Why Ponemon Institute’s Cost of Data Breach Methodology Is Sound and Endures
April 16, 2015, 5:01 pm

This week, Verizon released its annual 2015 Data Breach Investigations Report. We respect the amount of effort and resources Verizon devotes to its annual report. In the past, Ponemon Institute has reached out to the researchers at Verizon because of what I believe should be a shared and collaborative goal to continuously improve and refine the research being conducted about data breaches and other security incidents. In fact, we were pleased to have Wade Baker from the Verizon DBIR team speak to our Institute’s RIM Council of sponsoring companies and Fellows in December 2012. By the way, Verizon is a sponsoring company of the Institute.

 

Ponemon Institute releases new study on how organizations can leapfrog to a stronger cyber security posture
April 10, 2015, 4:00 pm

Is your company’s security strategy stuck in a rut? Are you concerned that the competition is outpacing you in its ability to deal with increasingly sophisticated and stealthy cyber criminals. Ponemon Institute with sponsorship from Accenture spent several months interviewing senior level IT and IT security practitioners in 247 companies to identify the main factors that contribute to an organization’s improved security posture—or leapfrogging from a level of low to high performance in its security ecosystem.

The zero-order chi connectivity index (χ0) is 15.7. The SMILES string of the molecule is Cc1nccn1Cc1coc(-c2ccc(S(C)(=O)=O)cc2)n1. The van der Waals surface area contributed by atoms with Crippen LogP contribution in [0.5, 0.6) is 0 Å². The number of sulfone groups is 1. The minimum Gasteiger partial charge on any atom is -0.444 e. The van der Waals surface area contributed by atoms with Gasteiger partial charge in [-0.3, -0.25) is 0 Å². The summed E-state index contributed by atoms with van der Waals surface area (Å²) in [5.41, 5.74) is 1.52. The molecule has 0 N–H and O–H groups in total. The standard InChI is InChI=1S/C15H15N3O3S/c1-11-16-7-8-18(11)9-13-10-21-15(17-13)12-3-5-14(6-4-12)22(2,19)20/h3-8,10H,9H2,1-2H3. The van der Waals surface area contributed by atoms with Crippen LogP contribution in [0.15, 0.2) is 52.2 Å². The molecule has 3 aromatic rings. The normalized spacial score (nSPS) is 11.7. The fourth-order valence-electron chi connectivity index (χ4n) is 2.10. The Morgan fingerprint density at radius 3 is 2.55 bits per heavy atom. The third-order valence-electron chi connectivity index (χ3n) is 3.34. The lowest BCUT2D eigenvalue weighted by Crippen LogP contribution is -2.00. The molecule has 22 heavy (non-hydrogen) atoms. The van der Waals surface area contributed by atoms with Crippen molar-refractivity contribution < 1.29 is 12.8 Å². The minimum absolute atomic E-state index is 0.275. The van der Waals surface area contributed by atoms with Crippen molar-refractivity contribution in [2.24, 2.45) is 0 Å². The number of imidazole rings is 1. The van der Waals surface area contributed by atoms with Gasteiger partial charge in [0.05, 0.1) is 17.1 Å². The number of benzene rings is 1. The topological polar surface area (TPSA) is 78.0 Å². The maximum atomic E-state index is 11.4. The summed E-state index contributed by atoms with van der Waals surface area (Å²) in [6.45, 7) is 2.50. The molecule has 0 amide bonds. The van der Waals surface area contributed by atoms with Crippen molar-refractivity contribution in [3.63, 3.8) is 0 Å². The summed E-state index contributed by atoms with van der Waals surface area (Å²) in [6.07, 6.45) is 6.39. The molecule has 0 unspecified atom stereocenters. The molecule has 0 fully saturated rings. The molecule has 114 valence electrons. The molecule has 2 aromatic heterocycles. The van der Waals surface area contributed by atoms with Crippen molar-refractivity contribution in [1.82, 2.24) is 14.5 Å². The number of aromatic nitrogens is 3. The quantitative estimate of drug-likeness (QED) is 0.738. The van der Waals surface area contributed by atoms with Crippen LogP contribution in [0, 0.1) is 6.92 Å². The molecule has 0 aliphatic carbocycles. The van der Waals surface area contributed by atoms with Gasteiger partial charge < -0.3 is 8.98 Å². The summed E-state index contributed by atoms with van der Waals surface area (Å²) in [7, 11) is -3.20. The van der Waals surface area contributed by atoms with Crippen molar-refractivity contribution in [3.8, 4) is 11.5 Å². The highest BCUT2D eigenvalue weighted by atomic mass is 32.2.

2014: A Year of Mega Breaches
January 28, 2015, 10:00 am

2014 will long be remembered for a series of mega security breaches and attacks starting with the Target breach in late 2013 and ending with Sony Pictures Entertainment. In the 2014: A Year of Mega Breaches study sponsored by Identity Finder, the following findings reveal changes companies are making to their security strategies.